Messianic language surrounds no one today more than tech-bro billionaire Elon Musk. His supporters regard Musk as some sort of saviour who will lead Earthlings two hundred eighty characters by two hundred eighty characters towards a mythical Martian future. His detractors view him as a petulant child and false idol subject to base carnal desires and flights of megalomaniacal fancy.

Musk sees himself as a visionary savant with a hair-trigger Twitter finger, hellbent upon success, whatever that means. What success means today is not what it meant to Jesus, or even to Handel, who did not conceive of his works as messianic, but rather as calls to recognize Jesus as the true Messiah, as God’s anointed emissary. Jesus might have turned Twitter upside down, whereas Elon bought it.

No Messiah exists today, and if one did, it would be a bitch competing with Musk for followers.◼︎


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One Perfect Shot

Marcus, 12 November 2022

As with all things Scorpio, birthdays are fraught with ruminations, existential angst, examinations of life, and preparations for the inevitable long winter sleep, whatever that may bring. No human being has ever experienced winter and returned intact, so it’s a surprise every time around.

This year, I treated myself to another mini Montreal staycation—a weekend sojourn at one of downtown’s fancier hotels, topped off with a solo Sunday dinner at Marcus. I was turning 45 and had no one special to spend the weekend with, so I took it upon myself to make my own day special. Although I could have paid for some company. The man staying below me did, and awkwardly, I heard their antics from dawn ‘til dusk all weekend long, complicating my writing schedule, and serving as a reminder that capitalism rules everything around me, including intimacy. Especially intimacy.

Later that evening, I sat by myself at a table on the third floor of the newish restaurant at the luxurious Four Seasons Hotel. I wasn’t entirely solitary. There was an Indian tech bro sat next to me trying desperately to impress his hot Asian date with talk of start-up ventures and his family’s business connections; there was a large party across the aisle with several well-dressed teenaged cousins sipping mocktails and bantering with their flirty middle aged aunties; there was the wait staff who very attentively served me a lovely meal of portobello mushroom with a perfectly done filet mignon to follow; and there was Leonard Cohen’s mural outside, haunting the place, mythical literary tradition veiling the foggy November city. All the while I felt extremely seen. None is as naked as a man dining alone.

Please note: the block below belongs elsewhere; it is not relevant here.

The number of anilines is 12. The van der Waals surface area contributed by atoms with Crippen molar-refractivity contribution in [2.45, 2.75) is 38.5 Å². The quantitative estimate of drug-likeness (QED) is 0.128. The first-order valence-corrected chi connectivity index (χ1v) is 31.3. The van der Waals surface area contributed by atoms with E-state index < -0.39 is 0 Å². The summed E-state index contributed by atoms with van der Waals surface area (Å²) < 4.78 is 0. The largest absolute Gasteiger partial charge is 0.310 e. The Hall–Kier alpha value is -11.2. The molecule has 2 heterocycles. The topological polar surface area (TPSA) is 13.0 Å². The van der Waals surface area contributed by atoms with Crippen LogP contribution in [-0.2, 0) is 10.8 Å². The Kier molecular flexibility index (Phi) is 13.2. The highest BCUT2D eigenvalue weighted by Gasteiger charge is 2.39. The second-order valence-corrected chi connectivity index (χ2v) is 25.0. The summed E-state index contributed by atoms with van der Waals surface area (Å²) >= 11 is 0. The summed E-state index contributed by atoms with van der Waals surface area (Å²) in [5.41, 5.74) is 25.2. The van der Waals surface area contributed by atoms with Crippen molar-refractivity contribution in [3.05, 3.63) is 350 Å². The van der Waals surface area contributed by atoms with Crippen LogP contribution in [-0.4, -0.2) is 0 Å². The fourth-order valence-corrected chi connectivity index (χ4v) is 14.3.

As I finished my meal, which was characteristically exquisite (why, exactly, are there no Michelin-starred restaurants in Montreal?) the waiter asked if I had saved any room for desert. I said no, that I would just pay the cheque, and he coolly told me to take my time. A few minutes later, the very same waiter emerged again from the kitchen carrying a wedge of caramel chocolate cake and two sparklers, which he proceeded to place before me and ignite with a barbeque lighter. I am not sure how the restaurant knew it was my birthday. Maybe I had entered my date of birth into the online reservation system when I signed up. Maybe Big Data is thoughtful, after all.

The entire restaurant swivelled around to watch the sparklers sputter and spray sparks all over me, and the cake, and bounce onto the floor. The good teenagers at the party table smiled genuinely and wished me a happy birthday. The tech bro and his date made Leonardo DiCaprio-ish faces and raised their glasses in my direction. The sparklers continued sparking for an inordinately long time as I sat in place waiting for them to fizzle out, like the first 45 years of my life had just done—before my very eyes; too long and yet too short.